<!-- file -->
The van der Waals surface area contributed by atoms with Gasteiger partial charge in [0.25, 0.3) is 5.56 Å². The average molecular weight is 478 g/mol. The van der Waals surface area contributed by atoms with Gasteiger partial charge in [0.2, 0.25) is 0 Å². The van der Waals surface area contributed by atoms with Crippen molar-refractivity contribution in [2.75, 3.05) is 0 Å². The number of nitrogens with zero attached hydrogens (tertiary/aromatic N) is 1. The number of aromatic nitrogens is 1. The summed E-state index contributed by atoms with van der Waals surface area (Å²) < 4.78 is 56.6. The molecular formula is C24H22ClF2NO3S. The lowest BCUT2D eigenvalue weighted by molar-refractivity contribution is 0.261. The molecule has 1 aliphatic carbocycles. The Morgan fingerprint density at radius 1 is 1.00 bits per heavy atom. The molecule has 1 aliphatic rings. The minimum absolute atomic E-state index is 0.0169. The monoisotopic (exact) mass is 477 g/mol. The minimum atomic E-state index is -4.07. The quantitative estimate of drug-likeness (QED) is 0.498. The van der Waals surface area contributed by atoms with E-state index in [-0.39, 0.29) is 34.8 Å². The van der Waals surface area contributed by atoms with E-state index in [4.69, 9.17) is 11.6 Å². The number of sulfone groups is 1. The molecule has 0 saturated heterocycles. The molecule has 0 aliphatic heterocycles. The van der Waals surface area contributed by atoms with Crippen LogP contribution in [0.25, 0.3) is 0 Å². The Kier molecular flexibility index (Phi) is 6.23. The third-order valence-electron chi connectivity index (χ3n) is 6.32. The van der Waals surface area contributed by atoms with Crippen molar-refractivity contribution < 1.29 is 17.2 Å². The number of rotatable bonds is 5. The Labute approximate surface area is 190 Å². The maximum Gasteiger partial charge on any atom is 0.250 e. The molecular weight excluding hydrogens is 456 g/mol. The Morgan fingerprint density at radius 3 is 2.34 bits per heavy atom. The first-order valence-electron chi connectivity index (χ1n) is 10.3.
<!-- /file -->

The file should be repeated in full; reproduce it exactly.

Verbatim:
The van der Waals surface area contributed by atoms with Gasteiger partial charge in [0.25, 0.3) is 5.56 Å². The average molecular weight is 478 g/mol. The van der Waals surface area contributed by atoms with Gasteiger partial charge in [0.2, 0.25) is 0 Å². The van der Waals surface area contributed by atoms with Crippen molar-refractivity contribution in [2.75, 3.05) is 0 Å². The number of nitrogens with zero attached hydrogens (tertiary/aromatic N) is 1. The number of aromatic nitrogens is 1. The summed E-state index contributed by atoms with van der Waals surface area (Å²) < 4.78 is 56.6. The molecular formula is C24H22ClF2NO3S. The lowest BCUT2D eigenvalue weighted by molar-refractivity contribution is 0.261. The molecule has 1 aliphatic carbocycles. The Morgan fingerprint density at radius 1 is 1.00 bits per heavy atom. The molecule has 1 aliphatic rings. The minimum absolute atomic E-state index is 0.0169. The monoisotopic (exact) mass is 477 g/mol. The minimum atomic E-state index is -4.07. The quantitative estimate of drug-likeness (QED) is 0.498. The van der Waals surface area contributed by atoms with E-state index in [-0.39, 0.29) is 34.8 Å². The van der Waals surface area contributed by atoms with E-state index in [4.69, 9.17) is 11.6 Å². The number of sulfone groups is 1. The molecule has 0 saturated heterocycles. The molecule has 0 aliphatic heterocycles. The van der Waals surface area contributed by atoms with Crippen LogP contribution in [0.25, 0.3) is 0 Å². The Kier molecular flexibility index (Phi) is 6.23. The third-order valence-electron chi connectivity index (χ3n) is 6.32. The van der Waals surface area contributed by atoms with Crippen molar-refractivity contribution < 1.29 is 17.2 Å². The number of rotatable bonds is 5. The Labute approximate surface area is 190 Å². The maximum Gasteiger partial charge on any atom is 0.250 e. The molecular weight excluding hydrogens is 456 g/mol. The Morgan fingerprint density at radius 3 is 2.34 bits per heavy atom. The first-order valence-electron chi connectivity index (χ1n) is 10.3.